I recently presented a keynote called Design for Collaborative Learning: Current Trends and Pedagogy,” subtitled “Making Space for Change,” at the B.C. CEFPI Annual Conference of school planners and architects. I was asked to provide a birds-eye view of the new curriculum, talk about it in the context of collaboration and speak to the implications for the design and use of physical space. For those that are interested, here are the presentation slides:

As well, I showed the video clip embedded below. Special thanks to Teacher-Librarian Helping Teacher Lisa Domeier (@librarymall) for creating the video about the Learning Commons as well as connecting me with the fabulous resources for researching the presentation.

Learning Commons Video from lisa domeier on Vimeo.

A Celebration of Life: The End of an Era

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Author’s Note:

This post is the tribute I delivered at the memorial for my parents, Ernest and Esme Underhill, along with a post-tribute reflection.

 

When I think of my mom and dad there are some things that just stick in my head because they are symbols of what it meant to grow up in our family and to be loved by mom and dad.

Given that I am a teacher by trade, I would like to think of this as a brief moment of show and tell. I am going to share four symbolic treasures with you.

North Cowichan-20130505-01681First, I have a fish. Besides the fact that dad loved to fish, mom and dad did other things with fish. I remember when a full size dead salmon floated to shore in front of their house. Dad was just so thrilled because the salmon was in perfect shape. He quickly rescued it to paint it with India ink and proceeded to make beautiful fish prints. It wasn’t just dad that was excited about fish. Mom got in on the act too. My siblings will remember the Easter morning we woke up, sat down for breakfast and almost gulped down our drinks before we realized mom and dad had placed a goldfish in each of my sisters’ glasses and a turtle in each of my brothers’. Mom and dad were always making outrageous, creative memories for us.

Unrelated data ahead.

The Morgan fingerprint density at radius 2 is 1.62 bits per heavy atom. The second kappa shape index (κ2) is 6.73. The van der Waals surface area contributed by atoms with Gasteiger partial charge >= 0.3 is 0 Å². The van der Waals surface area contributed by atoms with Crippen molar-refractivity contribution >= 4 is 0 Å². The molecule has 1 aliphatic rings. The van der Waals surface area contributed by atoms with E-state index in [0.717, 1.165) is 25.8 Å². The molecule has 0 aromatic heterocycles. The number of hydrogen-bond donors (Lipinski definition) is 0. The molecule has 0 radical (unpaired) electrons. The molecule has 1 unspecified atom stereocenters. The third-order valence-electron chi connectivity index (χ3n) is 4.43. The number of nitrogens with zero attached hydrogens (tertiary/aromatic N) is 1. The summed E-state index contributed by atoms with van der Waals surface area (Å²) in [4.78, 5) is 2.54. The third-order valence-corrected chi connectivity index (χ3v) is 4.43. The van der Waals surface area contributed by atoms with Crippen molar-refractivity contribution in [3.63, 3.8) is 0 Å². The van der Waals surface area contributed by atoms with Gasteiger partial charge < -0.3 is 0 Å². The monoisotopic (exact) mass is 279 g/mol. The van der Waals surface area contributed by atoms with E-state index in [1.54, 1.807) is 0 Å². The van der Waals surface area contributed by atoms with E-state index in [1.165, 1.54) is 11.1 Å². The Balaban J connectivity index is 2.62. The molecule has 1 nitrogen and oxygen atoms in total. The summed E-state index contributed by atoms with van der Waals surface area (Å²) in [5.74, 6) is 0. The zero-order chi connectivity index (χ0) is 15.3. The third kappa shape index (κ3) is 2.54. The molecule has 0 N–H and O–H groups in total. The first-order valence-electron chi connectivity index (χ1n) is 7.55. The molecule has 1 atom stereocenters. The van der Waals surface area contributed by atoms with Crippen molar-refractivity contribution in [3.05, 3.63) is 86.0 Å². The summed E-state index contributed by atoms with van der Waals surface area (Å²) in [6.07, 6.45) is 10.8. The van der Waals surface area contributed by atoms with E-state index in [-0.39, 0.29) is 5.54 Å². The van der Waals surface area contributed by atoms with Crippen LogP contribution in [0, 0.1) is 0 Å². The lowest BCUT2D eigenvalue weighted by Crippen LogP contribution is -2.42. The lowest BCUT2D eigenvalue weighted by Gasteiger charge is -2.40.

IMG_3305Second, I have some boats. Some of you will recognize these because my siblings have these same boats and so do some of the grandchildren. We were given them one Christmas. These are handmade and hand painted boats; you can actually see the portraits of our faces painted into the window of the boat. You could stick a candle in the smokestack or use it for a pencil holder. For me the boats represent my parent’s joy of the ocean, their love of sailing and in the giving of the boats, their inclusive spirit of sharing their joy of life with all of us.

IMG_3308Third, I have a piggy bank. Dad made six piggy banks for his six children and gave them to us one Christmas morning. I find mine quite beautiful (see picture). Each pig was designed differently and no two looked alike. I know some of these piggy banks might be long forgotten and some are broken. I have kept mine hidden away and my own children are not allowed to touch it for fear they might break it. For me this bank represents the riches of growing up with mom and dad. We may not have had a lot of money; however, we were wealthy. They gave us the gift of their resources, their energy, their time, and their money invested in our family as opposed to accumulating treasures for themselves. We were their wealthy fortunes and we are all the richer for it.